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Thread: Hospital Beds?

  1. #1
    Senior Member ChesBay's Avatar
    Join Date
    Nov 2001
    Coastal Virginia

    Hospital Beds?

    I need a new bed. Despite spending quite a bit on supposedly good name brand bed years back it hasn't held up well. One thought that has crossed my mind is getting a Medicare hospital bed.

    I understand the ins and outs of payment/ purchase through talking to DME and also think my doctor would substaniate the medical need. There was a time I probably would not have considered one but will comprimise if it gets the job done and saves me over a thousand dollars which is what I figure a decent bed will cost

    My questions : are they comfotable, firm ? safe from avoiding break down ( have never had a problem w/skin/ bed) Should I consider it a bed of last resort or can they be good comfortable well made beds?

    thanks for any ideas.

  2. #2
    Two different issues:
    1. The bed frame. Most hospital beds will not break down enough to get them through the door in your home unless you have 38" doors or sliders to get them into the house and room. Home care bed frames are designed to be disassembled and reassembled inside your house. Also, consider what functions you need. High/low (and how high or how low), head of bed elevation, leg elevation, types of side rails, types of controls, spring pan, solid pan or slat pan, Trendelenburg or reverse Trendelenburg, or bed chair configuration all have to be considered when purchasing hospital bed frames. We go through many different trials with different bed frames with input from nursing, housekeeping and engineering (for easy of repair and service) before selecting a new bed frame for any of our units in the hospital. Right now we have 6 different models of bed frames throughout the hospital from 3 different companies. There is not just one. Hospital type bed frames may not be approved for Medicare purchase or rental because they are much more expensive and have features that you may not be able to medically justify. Most are purchased with a separate mattress system.
    2. Mattresses: Some mattress systems are integral to the bed frame. These are primarily either pressure reducing (ie, alternating pressure) or low air loss (LAL) mattresses. Medicare criteria for purchase of such bed surfaces is dependent upon your current skin condition. They will not purchase these types for prevention, only if you already have breakdown. There are many other types of mattresses that are used in hospitals (at least 150 at my last count) that are designed as "replacement mattresses" meaning that they take the place of a standard (hard) hospital bed mattress. Some are foam, some static air, some static air and foam combined, some are powered, generally those that are turning, LAL or pressure reducing, and there are also gel and other high-tech surfaces such as air fluidized (built into the bed such as a Clinitron).
    I am not sure what you mean by a Medicare hospital bed. Can you explain further what your needs are and where you saw such a bed advertised? Which brand of frame and mattress are you looking at?


  3. #3
    Senior Member
    Join Date
    Mar 2002
    Aiken, SC USA

    Bed, Mattress

    I purchased a slight used Invacare fully electric hospital type bed. Medicare furnished me with a semi electric bed, only that needed to be hand cranked to raise and lower the whole bed. The other functions were electric. My caregiver developed a wrist injury from the cranking, thus the fully electric bed.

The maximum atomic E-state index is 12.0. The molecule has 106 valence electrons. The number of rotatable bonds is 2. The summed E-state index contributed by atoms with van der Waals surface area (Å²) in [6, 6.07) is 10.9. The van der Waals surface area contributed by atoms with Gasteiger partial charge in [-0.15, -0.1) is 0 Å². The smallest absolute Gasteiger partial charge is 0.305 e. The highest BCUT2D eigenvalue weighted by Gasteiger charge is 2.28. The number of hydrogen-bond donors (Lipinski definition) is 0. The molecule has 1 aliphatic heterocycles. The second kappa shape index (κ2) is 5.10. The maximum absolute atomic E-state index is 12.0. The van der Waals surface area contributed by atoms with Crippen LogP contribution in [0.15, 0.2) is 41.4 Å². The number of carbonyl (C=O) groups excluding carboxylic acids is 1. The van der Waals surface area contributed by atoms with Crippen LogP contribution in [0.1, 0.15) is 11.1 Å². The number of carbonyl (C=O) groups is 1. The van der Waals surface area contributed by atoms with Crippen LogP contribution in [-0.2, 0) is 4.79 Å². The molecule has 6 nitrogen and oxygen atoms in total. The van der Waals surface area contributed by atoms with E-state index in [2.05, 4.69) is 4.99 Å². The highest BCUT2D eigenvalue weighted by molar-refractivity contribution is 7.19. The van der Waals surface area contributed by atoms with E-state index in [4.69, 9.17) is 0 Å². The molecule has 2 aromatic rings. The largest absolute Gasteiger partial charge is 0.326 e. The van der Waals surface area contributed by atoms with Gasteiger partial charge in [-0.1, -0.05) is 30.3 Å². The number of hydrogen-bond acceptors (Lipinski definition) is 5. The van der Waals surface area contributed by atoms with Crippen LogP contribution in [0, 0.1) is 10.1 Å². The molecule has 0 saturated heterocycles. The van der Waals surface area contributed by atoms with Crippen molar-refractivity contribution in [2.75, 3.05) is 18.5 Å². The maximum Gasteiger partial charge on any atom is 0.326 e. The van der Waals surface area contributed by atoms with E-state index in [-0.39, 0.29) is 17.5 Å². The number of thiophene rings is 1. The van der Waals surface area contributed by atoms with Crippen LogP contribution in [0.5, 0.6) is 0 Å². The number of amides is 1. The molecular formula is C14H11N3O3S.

My mattress came with the bed and I topped it off with a Geo Mat. No pressure sores and the combination is comfortable. I change out the Geo Mat every 12-14 months to maintain it integrity.
    You C.A.N.
    Conquer Adversity Now

  4. #4
    transfermaster bed plus a neuropedic cc2000 mattress

    full size

    strong bed, well made right in the heartland of america

  5. #5
    I have this bed but without the thing over, we call it a nurse help, and the wood on the side and it is 120 cm but I live alone

    And I have a tempuric mattress. I enjoy both the bed and the mattrass and it is not looking so hospital like except for the wheels that I am not allowed to take of
    TH 12, 43 years post

  6. #6
    Senior Member ChesBay's Avatar
    Join Date
    Nov 2001
    Coastal Virginia
    Quote Originally Posted by crags View Post
    transfermaster bed plus a neuropedic cc2000 mattress
    full size
    strong bed, well made right in the heartland of america
    Thanks to each of you for advice on bed. I have had sitting pain for a long time but usually could get some relief in bed and sleeping at night. Lately that has gotten worse and also aging shoulders are making unequal transfers more work as well as increasing chances of a mishap aka break a leg, etc.

    Crags, I went on to research "transfermaster" and matress you recommended... it looks like a dream, I am going to call the company. I see the product on "Spinlife" the price tag is steeper than I had hoped to spend especially combined with matress prices. But then sometimes to prevent costly situations and increase quality of life it is worth making the investment.

    It seems most of the bedding advice is going away from springs and more to "sleeping systems' , platforms etc.

    I had thought if I could defray some cost by getting a Medicare approved bed that might be a smart way to go but I can see now that the bed I have currently is a better quality than what Medicare would help with.

    Thanks for the ideas it has given me some good factors & products to consider.

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